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10: EXAMINING EFFECTIVE FACULTY PRACTICE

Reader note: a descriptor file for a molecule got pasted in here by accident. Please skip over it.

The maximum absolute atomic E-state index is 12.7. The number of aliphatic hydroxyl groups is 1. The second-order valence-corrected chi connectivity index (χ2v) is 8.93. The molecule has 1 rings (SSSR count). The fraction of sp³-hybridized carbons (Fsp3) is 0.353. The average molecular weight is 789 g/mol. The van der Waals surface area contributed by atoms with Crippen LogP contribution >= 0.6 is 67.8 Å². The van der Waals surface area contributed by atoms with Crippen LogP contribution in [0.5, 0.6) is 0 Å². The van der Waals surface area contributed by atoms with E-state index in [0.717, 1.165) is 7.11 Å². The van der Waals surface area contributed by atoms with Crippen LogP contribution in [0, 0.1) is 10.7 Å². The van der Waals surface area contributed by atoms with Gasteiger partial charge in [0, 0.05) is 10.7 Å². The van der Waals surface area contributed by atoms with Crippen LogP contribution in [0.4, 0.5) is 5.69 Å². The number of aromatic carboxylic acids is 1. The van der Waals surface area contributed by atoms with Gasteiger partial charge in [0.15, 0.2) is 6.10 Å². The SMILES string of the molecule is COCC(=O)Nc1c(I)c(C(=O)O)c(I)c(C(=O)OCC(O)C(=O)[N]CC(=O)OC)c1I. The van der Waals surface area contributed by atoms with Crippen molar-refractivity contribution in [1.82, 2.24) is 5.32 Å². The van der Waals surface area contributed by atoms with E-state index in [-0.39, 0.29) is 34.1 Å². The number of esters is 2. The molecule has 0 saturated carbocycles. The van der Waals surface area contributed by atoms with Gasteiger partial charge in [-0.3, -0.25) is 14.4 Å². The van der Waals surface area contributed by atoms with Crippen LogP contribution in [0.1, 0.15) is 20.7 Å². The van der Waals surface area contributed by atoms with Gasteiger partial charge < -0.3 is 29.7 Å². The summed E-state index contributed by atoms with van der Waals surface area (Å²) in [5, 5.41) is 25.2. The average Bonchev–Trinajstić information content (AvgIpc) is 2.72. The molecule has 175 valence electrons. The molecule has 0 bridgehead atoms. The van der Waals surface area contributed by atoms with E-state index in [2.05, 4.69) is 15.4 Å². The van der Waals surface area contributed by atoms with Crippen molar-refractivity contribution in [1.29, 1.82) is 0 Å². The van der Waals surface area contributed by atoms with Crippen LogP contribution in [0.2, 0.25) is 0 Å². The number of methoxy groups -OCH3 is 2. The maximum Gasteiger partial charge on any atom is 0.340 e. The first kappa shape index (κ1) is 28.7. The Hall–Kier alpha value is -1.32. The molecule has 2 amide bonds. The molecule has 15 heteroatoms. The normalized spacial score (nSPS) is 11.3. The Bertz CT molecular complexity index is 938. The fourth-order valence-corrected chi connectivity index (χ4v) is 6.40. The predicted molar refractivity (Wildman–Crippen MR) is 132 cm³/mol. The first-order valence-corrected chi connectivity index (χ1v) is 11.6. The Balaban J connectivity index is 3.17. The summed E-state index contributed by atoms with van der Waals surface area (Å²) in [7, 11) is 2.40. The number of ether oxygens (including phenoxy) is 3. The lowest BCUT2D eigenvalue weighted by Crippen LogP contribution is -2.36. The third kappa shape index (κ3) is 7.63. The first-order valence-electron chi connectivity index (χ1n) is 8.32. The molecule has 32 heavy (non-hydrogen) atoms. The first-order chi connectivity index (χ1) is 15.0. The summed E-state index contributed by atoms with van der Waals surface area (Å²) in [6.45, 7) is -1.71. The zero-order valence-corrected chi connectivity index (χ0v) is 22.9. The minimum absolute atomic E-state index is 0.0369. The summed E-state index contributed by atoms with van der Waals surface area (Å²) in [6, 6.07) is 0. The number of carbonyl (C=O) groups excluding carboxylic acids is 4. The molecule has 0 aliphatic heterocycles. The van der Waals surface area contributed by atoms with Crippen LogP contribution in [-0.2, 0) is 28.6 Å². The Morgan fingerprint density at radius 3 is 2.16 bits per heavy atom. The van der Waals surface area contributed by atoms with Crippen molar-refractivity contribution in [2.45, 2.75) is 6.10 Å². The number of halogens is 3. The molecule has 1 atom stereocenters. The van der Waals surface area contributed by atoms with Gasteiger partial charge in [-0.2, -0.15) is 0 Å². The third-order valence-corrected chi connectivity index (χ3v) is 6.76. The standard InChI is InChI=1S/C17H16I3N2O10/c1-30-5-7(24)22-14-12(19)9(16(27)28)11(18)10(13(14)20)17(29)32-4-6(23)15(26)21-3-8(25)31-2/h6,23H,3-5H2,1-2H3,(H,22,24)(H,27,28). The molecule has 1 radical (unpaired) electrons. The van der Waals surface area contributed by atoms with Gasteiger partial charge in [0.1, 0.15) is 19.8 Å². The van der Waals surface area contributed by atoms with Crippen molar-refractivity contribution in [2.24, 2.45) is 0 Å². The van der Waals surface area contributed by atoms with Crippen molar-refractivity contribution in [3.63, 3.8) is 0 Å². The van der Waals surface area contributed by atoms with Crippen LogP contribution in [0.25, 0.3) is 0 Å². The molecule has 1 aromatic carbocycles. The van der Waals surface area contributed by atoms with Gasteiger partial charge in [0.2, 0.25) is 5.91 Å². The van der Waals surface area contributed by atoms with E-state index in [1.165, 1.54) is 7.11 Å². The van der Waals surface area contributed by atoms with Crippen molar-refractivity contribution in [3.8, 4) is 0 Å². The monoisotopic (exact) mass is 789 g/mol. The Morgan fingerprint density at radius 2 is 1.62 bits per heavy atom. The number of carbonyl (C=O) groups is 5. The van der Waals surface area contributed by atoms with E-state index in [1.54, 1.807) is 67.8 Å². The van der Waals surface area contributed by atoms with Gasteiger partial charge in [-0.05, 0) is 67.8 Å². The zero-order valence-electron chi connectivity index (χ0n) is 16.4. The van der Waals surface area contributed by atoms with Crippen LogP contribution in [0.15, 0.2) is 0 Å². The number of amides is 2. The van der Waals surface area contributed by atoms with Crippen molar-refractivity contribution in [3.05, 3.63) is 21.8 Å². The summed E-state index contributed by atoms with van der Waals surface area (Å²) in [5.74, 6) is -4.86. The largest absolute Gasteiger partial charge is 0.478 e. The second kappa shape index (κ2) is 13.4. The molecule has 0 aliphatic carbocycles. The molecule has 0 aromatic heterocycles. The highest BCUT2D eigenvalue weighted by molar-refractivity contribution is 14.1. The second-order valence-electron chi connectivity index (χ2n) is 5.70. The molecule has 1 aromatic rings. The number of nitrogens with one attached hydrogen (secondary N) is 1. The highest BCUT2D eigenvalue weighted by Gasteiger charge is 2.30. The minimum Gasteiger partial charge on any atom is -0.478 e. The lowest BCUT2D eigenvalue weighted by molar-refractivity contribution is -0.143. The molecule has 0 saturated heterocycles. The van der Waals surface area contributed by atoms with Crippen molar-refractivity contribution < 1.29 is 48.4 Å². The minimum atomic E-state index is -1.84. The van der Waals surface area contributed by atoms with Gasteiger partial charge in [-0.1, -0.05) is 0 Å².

10: EXAMINING EFFECTIVE FACULTY PRACTICE EXAMINING EFFECTIVE FACULTY PRACTICE TEACHING CLARITY AND STUDENT ENGAGEMENT Allison Brckal.orenz, Tony Ribera, R. Cole [illian Kinzie, Eddie Indiana University This study explores the frequency of student exposure to teaching-clarity behaviors and the extent to which these behaviors relate to student engagement, deep approaches to learning, and students' self-reports of gains in college. Researchers found that students exposed to more clear teaching behaviors, such as explaining course goals and requirements, had positive relationships with all of these outcomes. There were particularly strong relationships between students' exposure to clear teaching behaviors and their sense of campus support and self-reports of gains. Improving the quality of learning in undergraduate education is a national imperative. Regional accreditation agencies have placed greater demands on institutions to provide evidence of student learning and effective teaching. Institutions must also demonstrate that this evidence is being used to make improvements in the quality of student learning. At the core of any agenda to improve undergraduate education is an emphasis on effective teaching practices. As colleges and universities shift 149 TO IMPROVE THE ACADEMY to a learning-centered paradigm, a growing emphasis is being placed on understanding which teaching practices are effective in promoting stu­ dent learning (Barr & Tagg, 1995). There are varying ideas on what constitutes effective teaching; however, one that is often referenced when discussing the characteristics of effective teaching is teaching clarity (Feldman, 1989; Hativa, Barak, & Simhi, 2001; Sherman, Armistead, Fowler, Barksdale, & Reif, 1987). Teaching clarity has been defined as "a cluster of teaching behaviors that result in learners' gaining knowledge or understanding of a topic" (Cruickshank & Kennedy, 1986, p. 43) and as "the ability of the teacher or otherwise, which helps students to provide instruction, expositional come to a clear understanding of material" (Metcalf, 1992, p. 275). For this study, we draw from Ginsberg's (2007) work by defining teaching clarity as a teaching method where faculty demonstrate a level of transparency in their approach to instruction and goal setting in an effort to help students better understand expectations and comprehend subject matter. This includes activities such as providing examples and summarizing key points of lectures (Chesebro & McCroskey, 2001; Myers & Knox, 2001). Unfortunately, little is known about the extent to which students are exposed to specific teaching clarity-behaviors and the relationship to other important elements of an undergraduate education, such as student engagement, deep learning, and self­ reported gains. Literature Review Research suggests that student engagement in educationally purposeful activities is a predictor of student learning (Astin, 1993; Kuh, 2003; Kuh, Cruce, Shoup, Kinzie, & Gonyea, 2008; Pace, 1980; Pascarella & Terenzini, 1991). Undergraduate students report higher levels of student engagement and learning at colleges and universities where faculty engage in effective educational practices (Umbach & Wawrzynksi, 2005). This supports the research of Kuh, Nelson, Laird, and Umbach (2004) who concluded, "Almost across the board, students at institutions where fac­ ulty emphasize a range of effective educational practices reported making more progress since starting college on various dimensions of student learning and personal development" (p, 28). Providing an overview of studies on undergraduate education, Pascarella and Terenzini (2005) position teaching clarity as an effective educational practice by highlighting the positive relationship between teaching clarity and student learning and achievement. Students who EXAMINING EFFECTIVE FACULTY PRACTICE lSI report higher levels of teaching-clarity and organization experiences tend to grow more on a wide variety of student outcomes, including moral reasoning, leadership, openness to diversity and challenge, and positive attitudes toward literacy. Similarly, students who reported lower levels of these experiences are less likely to grow on these outcomes (Wabash National Study of Liberal Arts Education, n.d.). Based on a comprehensive review of the research, Pascarella (2006) concluded that student perceptions of instructional practice, such as teaching clarity, had moderate correlations with various measures of course learning, including grades and final examination performance. Studies have identified a relationship between teaching clarity and stu­ dent comprehension of material (for example, Chesebro & McCroskey, 2001; Myers & Knox, 2001), greater satisfaction and achievement (Hativa, 1998), and motivation (Ginsberg, 2007). Also, student percep­ tions of instructor behaviors, such as explanation of course goals and assignments, have been positively associated with general measures of cognitive growth in the first year of college (Pascarella, Edison, Nora, Hagedorn, & Braxton, 1996). In general, students struggle to compre­ hend material and express dissatisfaction with courses when the instruc­ tor lacks clarity (Hativa, 1998). Although teaching clarity is generally promoted as an effective teach­ ing practice, we know little about how widely students are exposed to this practice in undergraduate education. In addition, little research has been done to link teaching clarity to other forms of effective educational practice such as student-faculty interaction or active and collaborative learning. This study explores the frequency of student exposure to teaching­ clarity behaviors and the extent to which these behaviors relate to student engagement, deep learning, and self-reported gains in college. Three research questions guided this study: 1. What teaching-clarity behaviors are students exposed to most and least frequently? 2. What is the relationship between teaching clarity and student engagement? 3. How does teaching clarity relate to deep learning and students' reports of gains in college? Methodology Undergraduate students from a variety of higher education institutions were surveyed using the National Survey of Student Engagement (NSSE). TO IMPROVE THE ACADEMY Data Source and Sample The data for this analysis come from the 2010 administration of the NSSE. NSSE was designed by a team of assessment experts to measure student behaviors and the time and energy students invest in activities linked to learning and personal development (Hayek & Kuh, 2004; Kuh, 2001a, 2001 b). More specifically, NSSE asks students how often they engage in various effective educational practices, as well as Table 10.1. Student and Institution Characteristics. First-Year Seniors (%) Students (%) Student characteristics Female 65 66 Transfer student 12 55 Full-time enrollment 91 73 Fraternity or sorority 7 11 member Student-athlete 11 Living on campus 65 18 First generation 49 56 Traditional age 88 48 Race or ethnicity African American/ 15 12 black Asian/Pacific Islander 7 5 Caucasian/white 54 57 HispanidLatino 13 14 Other 7 6 Primary major field Arts and humanities 12 11 Biological sciences 9 Business 16 Education 9 10 Engineering 6 4 Physical science 4 3 Professional 13 12 Social science 12 13 Grades Mostly Ns 39 Mostly B's 43 Mostly C's 13 6 Institution characteristics Control Public 45 49 Carnegie classification Doctoral 19 17 Master's 49 49 Baccalaureate 31 34 EXAMINING EFFECTIVE FACULTY PRACTICE 153 their perceptions of their college environment and various gains while in college. The teaching-clarity item set was adapted from the Wabash National Study (www.liberalarts.wabash.edulstudy-overview/) and has been tested in the study's research (see Pascarella, Salisbury, & Blaich, 2009). The sample for the current study consists of 8,102 (41 percent) first-year students and 11,761 (59 percent) senior students from thirty­ eight colleges and universities. (For additional information about student demographics and characteristics see Table 10.1.) Variables Several scales and collections of items were examined in this study, as well as various student-level demographics and institution-level charac­ teristics. The teaching-clarity scale (Table 10.2) was created using the additional items about teaching clarity that were administered at the end of the NSSE. These items asked students how often their instructors behaved in various ways such as giving clear explanations of assignments or making abstract ideas and theories understandable. The remaining scales and benchmarks used in this study were created using items from the core NSSE survey. Student engagement was mea­ sured with individual engagement items from the core NSSE survey, as well as four of NSSE's benchmarks of effective educational practice: Level of Academic Challenge, Active and Collaborative Learning, Student­ Faculty Interaction, and Supportive Campus Environment. These Table 10.2. Component Items and Reliability Coefficients for the Teaching-Clarity Scale. In your experience during the current school year, about how often did your instructors do each of the following? (never, sometimes, often, very often) Gave clear explanations of assignments Used examples or illustrations to explain difficult points Reviewed and summarized course material effectively Made abstract ideas and theories understandable Gave assignments that helped you learn the course material Presented course material in an organized way Came to class well prepared Used class time effectively Explained course goals and requirements clearly Note: Teaching clarity: Cnmbach's alpha =.93 for first-year students and .94 for seniors. TO IMPROVE THE ACADEMY benchmarks, broad measures critical to student learning and develop­ ment, are intended to provide feedback on institutional performance and investigate actionable solutions for improvement. Deep learning and students' self-reported gains in college were measured with scales created from the NSSE survey. Deep learning was assessed with the scales Higher Order Learning, Integrative Learning, and Reflective Learning. Deep approaches to learning get at a deep understanding of an issue, not just the surface knowledge, and a reflection on the relationships between pieces of information. Students' self-reports of gains were mea­ sured using the scales Gains in Practical Competence, Gains in General Education, and Gains in Personal and Social Development. These scales explore the degree to which students report having made gains in a variety of competency areas as a result of their undergraduate education. (See nsse.iub.edu for the component items and reliability coefficientsof the scales and NSSE's benchmarks of effective educational practice used in this study.) Analysis For all research questions, data from first-year and senior students were analyzed separately in order to present distinct results reflective of the first-year and senior experience in college. To answer the first research question, items on frequencies of teaching clarity were examined. Pearson's r correlations were used to answer the second research question in order to relate the teaching-clarity scale with four of NSSE's bench­ marks of effective educational practice and individual engagement items. Evidence for the third research question was gathered using a series of multivariate ordinary least squares regressions to determine the relation­ ship between students' reports of teaching clarity and the measures of deep learning and student-reported gains. With the teaching-clarity scale as an independent variable, each measure of deep learning and student­ reported gains was analyzed as a dependent variable with its own model controlling for gender, transfer status, enrollment status, fraternity or sorority membership, athletic participation, race or ethnicity, primary major field, grades, first-generation status, age, institutional control, and institutional Carnegie classification. Findings For both first-year (FY) and senior students (SR), the most frequently (students responded "often" or "very often") observed teaching-clarity behaviors were instructors' coming to class well prepared (FY: 91.1 EXAMINING EFFECTIVE FACULTY PRACTICE 155 percent, SR: 90.8 percent) and instructors' explaining course goals and requirements clearly (FY: 87 percent, SR: 89.2 percent). The least often observed teaching-clarity behaviors were instructors' reviewing and sum­ marizing course material effectively (FY: 80.3 percent, SR: 83.5 percent) and instructors' making abstract ideas and theories understandable (FY: 75.9 percent, SR: 79 percent). For both first-years and seniors, the teaching-clarity scale had signifi­ cant (p < .001)~ positive relationships with NSSE's benchmarks of effec­ tive educational practice. For first-year and senior students, the strongest relationship was found between teaching clarity and Supportive Campus Environment (FY: r = .537~ SR: r = .553)~ followed by Academic Challenge (FY: r = .397~ SR: r = .364). Although seniors still had small, positive relationships between teaching clarity and Student-Faculty Interaction (SFI) (r = .287) and Active and Collaborative Learning (ACL) (r =.200)~ these relationships were stronger for first-year students (SFI: r = .301~ ACL: r = .276). These findings suggest that teaching­ clarity behaviors may be particularly important for the development of first-year students' relationships with their faculty and classmates. Individual items on the NSSE survey also had significant (p < .001)~ positive relationships with the teaching-clarity scale. For both first-years and seniors, the items with the highest correlations with the teaching­ clarity scale were about students' ratings of their relationships with fac­ ulty members (FY: r = .478~ SR: r = .s1S)~ of their institution's emphasis on providing the support they need to succeed academically (FY: r = .473~ SR: r = .517)~ and of their entire educational experience at their institu­ tion (FY: r = .507~ SR: r = .525). These findings support the idea that teaching clarity contributes to students' relationships with faculty mem­ bers and contributes to their overall satisfaction with their college experience. Controlling for a wide variety of student-level characteristics, regres­ sions indicated significant, positive relationships between teaching clarity and all subscales of deep learning and student-reported gains. Because all continuous independent and dependent variables were standardized before being entered in the models, the unstandardized coefficients can be interpreted as effect sizes. The magnitude of these effect sizes is reflected in Table 10.3. All coefficients were statistically significant and ranged between a small to medium relationship (+) to a large relation­ ship (+ + + +). For both first-years and seniors, the teaching-clarity scale had the strongest relationships with student-reported gains in college, specifically between teaching clarity and student-reported Gains in Practical Competence and Gains in General Education. Again for both Table 1003- Relationship Between Teaching Clarity and Deep Learning and Gains. Integrative Gains in Gains in General Highe ...-Order Reflective Gains in Personal Learning Thinking Learning Practical and Social Education Competence Development ++ ++++ ++++ First-years ++ + +++ ++ ++ + ++++ +++ ++++ Seniors Note: Key for unstandardized beta: + > .2; + + > .3; + + + > .4; + + + + > .s. EXAMINING EFFECTIVE FACULTY PRACTICE 157 classes, there were slightly stronger relationships between the teaching­ clarity scale and the Integrative Learning scale and the Higher Order Thinking scale than with the Reflective Learning scale. These results further support the notion that teaching clarity is strongly related to important outcomes such as students' perceptions of gains and deep approaches to learning. Implications, Limitations, and Next Steps This study adds to research demonstrating that faculty who are perceived by students to be well prepared for class and design assignments that students consider clear and meaningful have consistently positive effects on student engagement and desired educational gains. The strength of the relationship between teaching clarity and the four NSSE benchmarks for first-year students suggests the need to emphasize the value of teaching clarity, particularly among faculty teaching first-year courses. In general, as all institutions are challenged to improve student learning and success, it is essential to focus on expanding students' exposure to practices that can make a significant difference in engagement and learn­ ing. Greater instructional clarity helps students understand expectations for the course and better identify with the instructor, and it can also pro­ mote the kinds of deep learning and educational gains desired for all students. The findings from this study have specific implications for faculty development. Generally all of the clarity behaviors were frequently observed by most students, but it is worth noting deficiencies; for exam­ ple, a quarter of first-year students rarely find that their instructors are making abstract ideas and theories understandable. These results suggest that faculty developers should expand their awareness of the value of teaching clarity for improving student engagement and the quality of learning. Results could also be promoted to foster a broader understand­ ing among faculty, administrators, and students of the importance of teaching clarity and to expand investment in ensuring an emphasis of teaching clarity. For example, as part of their ongoing classroom evalu­ ation, faculty could be encouraged to assess teaching clarity at the mid­ point of a course for formative feedback. Development workshops could also be conducted in which faculty members share effective approaches to ensuring teaching clarity. In programs to prepare future faculty, emphases on teaching clarity can even be added to training in order to enrich the pedagogical techniques of tomorrow's professors. TO IMPROVE THE ACADEMY This study reflects an initial exploration of teaching clarity and student engagement, presenting a one-dimensional picture of teaching clarity. To provide a more comprehensive picture, the researchers have begun exploring faculty perceptions of the importance of teaching-clarity behav­ iors and the relationship between teaching clarity and other effective educational practices using data from the 2011 administration of the Faculty Survey of Student Engagement. Further examination of clarity perceptions and behaviors from both students and faculty will add valu­ able information about teaching practices in different fields. As colleges and universities strive to improve undergraduate education and are challenged to enact a culture that assesses teaching quality based on the impact on student learning, it is important to emphasize the value of measurable practices like students' perceptions of teaching clarity. Past research has shown that teaching clarity is important for student learn­ ing, motivation, and achievement. The positive relationships between teaching clarity and learning and engagement shown here continue to support the position that teaching clarity is valuable and should be pro­ moted as a goal in faculty development. REFERENCES Astin, A. W. (1993). What matters in college? Four critical years revisited. San Francisco, CA: Jossey-Bass. Barr, R. B., & Tagg,J. (1995). From teaching to learning: A new paradigm for undergraduate education. Change, 27(6), 13-25. Chesebro, J. L., & McCroskey, J. C. (2001). The relationship of teacher clarity and immediacy with student state receiver apprehension, affect and cognitive learning. Communication Education, SOt 1), 59-68. Cruickshank, D. R., & Kennedy, J. J. (1986). Teaching clarity. Teaching and Teacher Education, 2(1),43-47. Feldman, K. A. (1989). The association between student ratings of specific instructional dimensions and student achievement: Refining and extending the synthesis of data from multisection validity studies. Research in Higher Education, 30, 583-645. Ginsberg, S. M. (2007). Teacher transparency: What students can see from faculty communication. Journal of Cognitive Affective Learning, 4( 1), 13-24. Hativa, N. (1998). Lack of clarity in university teaching: A case study. Higher Education, 3il(3), 353-381. Hativa, N., Barak, R., & Simhi, E. (2001). Exemplary university teachers: Knowledge and beliefs regarding effective teaching dimensions and strategies. Journal of Higher Education, 72(6),699-729. EXAMINING EFFECTIVE FACULTY PRACTICE Hayek, J., & Kuh, G. (2004, March-April). Principles for assessing student engagement in the first year of college. Assessment Update, 16(2), 11-13. Kuh, G. D. (2001a). Assessing what really matters to student learning: Inside the National Survey of Student Engagement. Change, 33(3), 10-17,66. Kuh, G. D. (2001 b). The National Survey of Student Engagement: Conceptual framework and overview of psychometric properties. Bloomington: Indiana University, Center for Postsecondary Research. Kuh, G. D. (2003). What we're learning about student engagement from NSSE. Change, 3S(2), 24-32. Kuh, G. D., Cruce, T., Shoup, R., Kinzie, J., & Gonyea, R. M. (2008). Unmasking the effects of student engagement on college grades and persistence. Journal of Higher Education, 79. 540-563. Kuh, G. D., Nelson Laird, T. E, & Umbach, P. D. (2004). Aligning faculty and student behavior: Realizing the promise of expectations. Liberal Education, 90(4),24-31. Metcalf, K. K. (1992). The effects of a guided training experience on the instructional clarity of pre-service teachers. Teaching and Teacher Education, 8(3),275-286. Myers, S. A., & Knox, R. L. (2001). The relationship between college student information-seeking behaviors and perceived instructor verbal behaviors. Communication Education, SO(4), 343-356. Pace, C. R. (1980). Measuring the quality of student effort. Current Issues in Higher Education, 2, 10-16. Pascarella, E. T. (2006). How college affects students: Ten directions for future research. Journal of College Student Development, 47, 508-520. Pascarella, E., Edison, M., Nora,A., Hagedorn, L., & Braxton,J. (1996). Effects of teacher organization/preparation and teacher skill/clarity on general cognitive skills in college. journal of Co//ege Student Development, 37, 7-19. Pascarella, E. T., Salisbury, M. H., & Blaich, C. F. (2009, November). Exposure to effective instruction and college student persistence: A multi-institutional replication and extension. Paper presented at the annual conference of the Association for Study of Higher Education, Vancouver, BC, Canada. Pascarella, E. T., & Terenzini, P.T. (1991). How college affects students: Findings and insights from twenty years of research. San Francisco, CA: Jossey-Bass. Pascarella, E. T., & Terenzini, P.T. (2005). How college affects students: A third decade of research (Vol. 2). San Francisco, CA: Jossey-Bass. Sherman, T. M., Armistead, L. P., Fowler, E, Barksdale, M. A., & Reif, G. (1987). The quest for excellence in university teaching. jcmrnal of Higher Education, .58(1),66-84. 160 TO IMPROVE THE ACADEMY Umbach, P. D., & Wawrzynski, M. R. (2005). Faculty do matter: The role of college faculty in student learning and engagement. Research ill Higher Education, 46(2), 153-184. Wabash National Study of Liberal Arts Education. (N.d.). High-impact practices and experiences from the Wabash National Study. Retrieved from http:// www.liberalarts.wabash.edu/storagelHigh-Impact_Practices _Summary06.01.09.pdf http://www.deepdyve.com/assets/images/DeepDyve-Logo-lg.png To Improve the Academy Unpaywall